Please refer to this study by its ClinicalTrials.gov identifier (NCT number): NCT03873818 Contacts Layout table for location contacts Contact: Isabella C Glitza

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Therapeutic Plasma Exchange as Management of Complicated Systemic Lupus Erythematosus and Other Autoimmune Diseases

<h1>Therapeutic Plasma Exchange as Management of Complicated Systemic Lupus Erythematosus and Other Autoimmune Diseases</h1>

Therapeutic Plasma Exchange as Management of Complicated Systemic Lupus Erythematosus and Other Autoimmune Diseases

Research Article Therapeutic Plasma Exchange as Management of Complicated Systemic Lupus Erythematosus and Other Autoimmune Diseases
1 Grupo de Investigación en Reumatología, Autoinmunidad y Medicina Traslacional (GIRAT), Fundación Valle del Lili and Universidad Icesi, Cali, Colombia 2 Blood Bank and Transfusion Service, Fundación Valle del Lili, Cali, Colombia 3 Laboratory of Immunology, Fundación Valle del Lili, Cali, Colombia
Correspondence should be addressed to Gabriel J. Tobón ;
Received 3 November 2018; Revised 16 January 2019; Accepted 10 February 2019; Published 11 March 2019
Academic Editor: Ricard Cervera
Copyright © 2019 David Aguirre-Valencia et al. This is an open access article distributed under the Creative Commons Attribution License , which permits unrestricted use, distribution, and reproduction in any medium, provided the original work is properly cited. Abstract
Introduction . Autoimmune diseases include a diverse and complex group of pathologies with a broad clinical spectrum due to the production of autoantibodies, which generates multisystemic compromise. Therapeutic plasma exchange (TPE) is a good additive treatment for immunosuppression due to its action over the autoantibodies. Objectives . To describe the main clinical characteristics and outcomes of patients with systemic lupus erythematosus and other systemic autoimmune diseases managed with TPE. Methodology . This descriptive retrospective study enrolled patients with systemic autoimmune diseases who received TPE. Results . In total, 66 patients with a median age of 33.5 years (24-53 years) were included; the majority were females [n=51 (77.27%)]. Forty (60.61%) patients were diagnosed with systemic lupus erythematosus. In these cases, the main indication for TPE was diffuse alveolar hemorrhage (DAH; n=20, 30.3%) and neurolupus (n=9, 13.6%). No TPE-related deaths occurred, and the main complication was hemorrhage, without significant differences among the four types of TPE solutions used. The overall outcome was improvement in 41 (62.12%) patients. Conclusion . TPE is safe and effective in patients with severe manifestations of autoimmune diseases. 1. Introduction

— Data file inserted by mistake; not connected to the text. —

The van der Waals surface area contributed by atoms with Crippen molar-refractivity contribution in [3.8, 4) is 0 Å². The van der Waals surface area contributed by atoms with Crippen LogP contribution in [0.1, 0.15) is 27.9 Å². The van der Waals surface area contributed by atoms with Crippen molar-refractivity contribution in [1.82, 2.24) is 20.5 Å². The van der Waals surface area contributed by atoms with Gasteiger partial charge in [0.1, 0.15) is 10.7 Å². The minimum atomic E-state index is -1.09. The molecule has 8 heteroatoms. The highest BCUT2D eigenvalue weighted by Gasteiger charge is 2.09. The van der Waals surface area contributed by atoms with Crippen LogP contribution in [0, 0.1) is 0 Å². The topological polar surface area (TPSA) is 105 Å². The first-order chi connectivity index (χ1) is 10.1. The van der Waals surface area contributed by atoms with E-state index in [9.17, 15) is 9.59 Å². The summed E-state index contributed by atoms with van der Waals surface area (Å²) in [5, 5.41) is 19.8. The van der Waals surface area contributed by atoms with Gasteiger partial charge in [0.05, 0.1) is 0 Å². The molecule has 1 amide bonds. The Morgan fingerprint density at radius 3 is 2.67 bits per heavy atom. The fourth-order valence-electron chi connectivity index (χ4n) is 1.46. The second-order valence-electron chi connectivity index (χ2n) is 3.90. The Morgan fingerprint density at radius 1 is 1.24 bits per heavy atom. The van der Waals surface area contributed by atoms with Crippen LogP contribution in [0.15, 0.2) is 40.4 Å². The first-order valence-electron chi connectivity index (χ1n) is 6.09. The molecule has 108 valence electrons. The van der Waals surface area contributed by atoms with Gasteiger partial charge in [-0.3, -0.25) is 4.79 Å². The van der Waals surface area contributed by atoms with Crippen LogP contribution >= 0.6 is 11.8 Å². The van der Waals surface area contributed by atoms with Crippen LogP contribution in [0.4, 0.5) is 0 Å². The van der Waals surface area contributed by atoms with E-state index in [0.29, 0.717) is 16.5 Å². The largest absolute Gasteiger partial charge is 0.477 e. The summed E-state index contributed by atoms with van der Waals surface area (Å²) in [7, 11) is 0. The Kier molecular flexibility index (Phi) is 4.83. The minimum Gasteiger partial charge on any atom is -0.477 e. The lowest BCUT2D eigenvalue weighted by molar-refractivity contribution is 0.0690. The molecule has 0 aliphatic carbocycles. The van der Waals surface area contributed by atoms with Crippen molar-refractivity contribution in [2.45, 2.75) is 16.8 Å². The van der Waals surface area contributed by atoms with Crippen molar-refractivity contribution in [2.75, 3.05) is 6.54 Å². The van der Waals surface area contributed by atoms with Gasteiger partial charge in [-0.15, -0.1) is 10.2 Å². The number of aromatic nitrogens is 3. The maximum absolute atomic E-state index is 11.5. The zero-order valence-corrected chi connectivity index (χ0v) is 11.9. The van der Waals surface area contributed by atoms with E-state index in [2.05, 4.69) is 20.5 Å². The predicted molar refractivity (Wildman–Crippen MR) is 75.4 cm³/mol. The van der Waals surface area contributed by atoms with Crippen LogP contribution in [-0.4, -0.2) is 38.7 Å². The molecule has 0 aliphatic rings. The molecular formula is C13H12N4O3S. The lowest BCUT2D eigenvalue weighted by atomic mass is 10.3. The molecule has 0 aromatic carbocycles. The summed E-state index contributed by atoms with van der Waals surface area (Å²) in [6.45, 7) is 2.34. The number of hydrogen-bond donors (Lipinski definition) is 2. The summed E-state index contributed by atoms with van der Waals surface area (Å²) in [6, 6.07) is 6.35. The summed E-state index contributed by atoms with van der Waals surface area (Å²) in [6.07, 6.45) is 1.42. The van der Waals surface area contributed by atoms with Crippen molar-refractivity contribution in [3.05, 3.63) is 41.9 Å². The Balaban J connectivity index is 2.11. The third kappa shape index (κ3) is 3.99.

Autoimmune diseases include a broad spectrum of pathologies, compromising diverse organs, tissues, systems, or, in some cases, systemic involvement, and these affect up to 7% of the population worldwide. The pathophysiology of these diseases can be mediated by both cellular and humoral immunity. When there is an exaggerated production of autoantibodies against certain antigens, damage is induced and immune complexes are formed, increasing organ injury, which is irreversible in some cases if timely interventions are not performed [ 1 ]. Among the group of autoimmune diseases with severe multisystemic compromise, systemic lupus erythematosus (SLE); antiphospholipid syndrome (APS); ANCA-positive vasculitis, such as granulomatosis with polyangiitis (previously known as Wegener’s granulomatosis), microscopic polyangiitis (MPA), and eosinophilic granulomatosis with polyangiitis (previously known as Churg-Straus syndrome); autoimmune hemolytic anemia (AHAI); idiopathic thrombocytopenic purpura (ITP); and systemic sclerosis (scleroderma) are well described. Although all these entities are treated with different immunosuppressive agents, each with different levels of evidence and outcomes, when there is severe compromise, positive outcomes have been shown following the removal of autoantibodies with therapeutic plasma exchange (TPE) procedure in critical patients [ 2 – 4 ]. The American Society for Apheresis (ASFA) guidelines of 2016, define the term plasmapheresis as “a procedure in which blood of the patient or the donor is passed through a medical device which separates plasma from other components of blood and the plasma is removed (i.e., less than 15% of total plasma volume) without the use of colloid replacement solution” and TPE as “a therapeutic procedure in which blood of the patient is passed through a medical device which separates plasma from other components of blood. The plasma is removed and replaced with a replacement solution such as colloid solution (e.g., albumin and/or plasma) or a combination of crystalloid/colloid solution” [ 4 ].